MOSCOW/KYIV (Reuters) -- Russia's Gazprom has said that gas prices for Ukraine could more than double next year if the two countries, trying to clinch a last-minute gas suppply deal, switch to market terms in gas trade.
Top Russian and Ukrainian energy executives are holding another round of talks in Moscow in an attempt to sign the deal that would allow Kyiv to receive gas after January 1 and guarantee smooth transit to Europe.
The two countries are locked in the fourth gas row in as many years over debts and prices for next year. Gazprom said there was a 50 percent chance of cutting supplies from January 1 if Ukraine fails to pay its debts.
It also said the gas price for the next year may be much higher than the $179.5 per 1,000 cubic meters (tcm) Kyiv currently pays.
"In the case of switching to market, European prices, the price for Ukraine should amount to $418 per 1,000 cubic meters," Gazprom's press service quoted the firm's chief executive officer, Aleksei Miller, as saying during the talks.
Gazprom has said it would switch gradually to European market prices in the gas trade with former Soviet countries, which currently pay significantly less than the $500 per tcm Gazprom charges its European clients.
Europe Watching Closely
Europe will be closely eyeing the dispute. It gets one-quarter of its gas from Russia, most of which is transported across Ukraine. A supply cut in January 2006 after a similar row between Kyiv and Moscow briefly affected European consumers.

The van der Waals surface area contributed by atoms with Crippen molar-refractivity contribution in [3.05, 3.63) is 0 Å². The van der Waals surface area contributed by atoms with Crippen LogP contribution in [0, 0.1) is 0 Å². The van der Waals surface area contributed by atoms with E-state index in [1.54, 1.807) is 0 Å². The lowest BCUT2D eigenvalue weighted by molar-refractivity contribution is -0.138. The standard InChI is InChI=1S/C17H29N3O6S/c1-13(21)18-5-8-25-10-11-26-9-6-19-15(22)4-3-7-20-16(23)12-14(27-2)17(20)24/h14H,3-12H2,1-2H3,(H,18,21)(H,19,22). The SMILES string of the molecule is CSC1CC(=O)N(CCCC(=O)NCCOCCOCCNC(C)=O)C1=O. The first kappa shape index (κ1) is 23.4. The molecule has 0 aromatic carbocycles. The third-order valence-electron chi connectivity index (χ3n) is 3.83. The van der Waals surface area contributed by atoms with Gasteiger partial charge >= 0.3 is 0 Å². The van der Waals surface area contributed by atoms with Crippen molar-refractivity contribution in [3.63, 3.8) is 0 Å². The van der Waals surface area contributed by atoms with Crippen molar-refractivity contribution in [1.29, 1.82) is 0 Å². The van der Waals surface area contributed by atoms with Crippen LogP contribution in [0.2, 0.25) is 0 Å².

Russian Prime Minister Vladimir Putin said he discussed the issue with Ukrainian President Viktor Yushchenko during their one-hour long telephone conversation on December 29, but added that the deal has yet to be reached.
Asked what was the reason for the delay, Putin said: "They don't want to pay."
The dispute is being played out as the economies of both countries grapple with the effects of the global financial crisis. Ukraine's already ailing state energy firm Naftogaz has to pay debts of more than $2 billion, according to Gazprom.
Gazprom's export boss Aleksander Medvedev said Gazprom still hoped to sign this year a gas supply deal with Ukraine for 2009. The gas firm has said it will sign the next year agreement only after Ukraine fully pays the debt.
"We hope our proposals would be accepted and we will begin the new year with a new contract which will allow to soothe fears of population in Europe, Ukraine, and Russia," he told state television Vesti 24.
Gazprom has already warned European customers it fears Ukraine could resume what it describes as siphoning gas from transit pipelines. Kyiv says it will respect all obligations and has enough reserves in underground storage to withstand a cut.